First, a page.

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A month or so ago I found myself in a North Beach eatery sharing drinks with charming and talented Chroniclefood columnist GraceAnn Walden and able and affable Supervisor Aaron Peskin when in lurched John Burton, out for dinner with daughter Kimiko.
Few people besides Burton can pull off perpetual grumpiness as a form of charm, and he was in fine form that evening, whipping toward us with a devil's glare then grunting two lines about what he believes to be the inhumane nature of mayoral candidate Gavin Newsom's homelessness crackdown. "You know those veterans who sell flowers on Market Street? Under Newsom's panhandling law, they could be arrested," Burton said, and strode off.
Burton's comment, referring to an anti-panhandling measure sponsored by Newsom, pointed up a gaping, if silent, divide in San Francisco's Burton-Brown political machine. Gavin Newsom is the machine candidate, but machine boss Burton despises him, and word on the street is that the state Senate leader is quietly lending muscle to Newsom opponent Angela Alioto. And whispers downtown say that the city's myriad private, secret polls -- conducted by the Committee on Jobs, the Chamber of Commerce, other mayoral candidates, and assorted consultants -- posit a runoff between Newsom and Alioto.
"With them," Peskin said, referring to Burton and his fellow travelers, "it's in their blood: You just don't scapegoat the poor. Newsom's crossed the line. Burton's furious about 'Care Not Cash.'"
"Care Not Cash" is the Newsom-backed ballot initiative that was approved by voters last fall, and nullified by a Superior Court judge soon after; it would have shifted the small portion of the city's social services budget from cash payments for poor people to "in kind" aid to those people, in the form of housing and other amenities. The measure did not specify how this policy change would be enacted. Critics said that as written, the measure would have cost millions of extra dollars to implement. More to the point, while Newsom continues to emphasize the measure's purported goal of combating illegal drug use, supporters tout the measure as a way to help rid the city of poor and homeless people.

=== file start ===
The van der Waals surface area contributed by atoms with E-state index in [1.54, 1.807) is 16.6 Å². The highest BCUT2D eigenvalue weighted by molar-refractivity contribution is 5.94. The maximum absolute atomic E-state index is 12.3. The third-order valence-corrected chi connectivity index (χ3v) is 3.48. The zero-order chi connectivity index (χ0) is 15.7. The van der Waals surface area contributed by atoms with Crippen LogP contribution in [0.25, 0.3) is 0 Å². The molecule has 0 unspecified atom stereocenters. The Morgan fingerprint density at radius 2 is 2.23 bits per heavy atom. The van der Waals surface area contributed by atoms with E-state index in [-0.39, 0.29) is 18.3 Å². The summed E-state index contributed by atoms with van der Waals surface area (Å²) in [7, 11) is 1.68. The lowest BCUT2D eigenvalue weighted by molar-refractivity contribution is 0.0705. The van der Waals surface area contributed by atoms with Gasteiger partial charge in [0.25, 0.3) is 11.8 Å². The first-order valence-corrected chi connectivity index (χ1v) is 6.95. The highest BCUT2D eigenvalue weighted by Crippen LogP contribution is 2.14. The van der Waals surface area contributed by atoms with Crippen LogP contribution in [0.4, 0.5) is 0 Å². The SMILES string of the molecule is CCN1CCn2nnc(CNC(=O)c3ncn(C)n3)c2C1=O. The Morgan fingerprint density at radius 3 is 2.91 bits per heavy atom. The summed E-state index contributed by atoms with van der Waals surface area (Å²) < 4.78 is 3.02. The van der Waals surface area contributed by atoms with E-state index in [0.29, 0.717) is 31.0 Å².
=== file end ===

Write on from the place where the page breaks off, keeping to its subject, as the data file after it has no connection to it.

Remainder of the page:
I feel Burton's disgust at Newsom's anti-poor-and-homeless bandwagon. If bashing the poor for professional gain were a type of bad dining manners, I'd liken it to shitting on the table. It's as craven a route to success as exists. And the front-running candidate in the race for mayor of San Francisco reveals no shame in taking it: Newsom preceded "Care Not Cash" with an effort to punish the homeless people who push shopping carts. And he followed it with an anti-panhandling measure.
But there's an aspect to the mayor's race more depressing still: Other candidates with a whisper's chance of winning seem to be in a frenzied contest to prove themselves completely unqualified for the job.
I've devoted columns to opposing the governor's recall. But there are quiet, secret moments when I bless it, because it's allowed me to avert my glance from the disheartening spectacle that is San Francisco mayoral politics.
A few weeks after my encounter with Burton I found myself, in defiance of all desire, squeezed into a chair at the Victoria Theatre, watching a mayoral debate. I asked my companions, a political organizer and a couple of local musicians, "What's at stake here?" My question provoked blank stares until one of the musicians wisely noted, "The mayor gets to pick all the official San Francisco days: Vidal Sassoon Day, San Francisco Giants Day, Robin Williams Day."
It's actually not true that nothing's at stake in San Francisco politics, though public discussion might lead one to believe so.
When attending San Francisco political events I sometimes imagine myself at a fashionable cocktail party in Argentina, where patter turns from polo ponies to Spanish architecture without once touching on the fact the country's falling apart. San Francisco is a rich, complex city, at the heart of a region hit extremely hard by the Bush recession. We desperately need a mayor and a Board of Supervisors seriously engaged in creating jobs, mastering fiscal issues, and providing housing, transportation, and education. Instead we have a political tribe consumed with games of trivia and either ignorant of, or uninterested in, what's really happening to the city.
The dot-com crash, the post-9/11 tourism drought, and a housing shortage two decades in the making have impoverished San Franciscans to the point where only one-fifth of the population can afford a median-priced home. Officials from other U.S. cities routinely troll the Bay Area, hoping to lure companies eastward with the bait of more plentiful, and thus cheaper, worker housing. And they're succeeding. Rent for a two-bedroom apartment is still in the $2,000 range here, and house prices hover around $700,000.
Unsurprisingly, homelessness remains acute; downtown sidewalks are carpeted with sleeping bags. Our tourism and restaurant industry is limping along after having laid off thousands of workers. After a 100-year run during which city fathers have repeatedly reinvented the San Francisco economy -- shifting the business critical mass from mining to shipping to warehouse/industrial to tourism to financial services to dot-com -- it's unclear whether San Francisco will pull another economic rabbit out of the hat.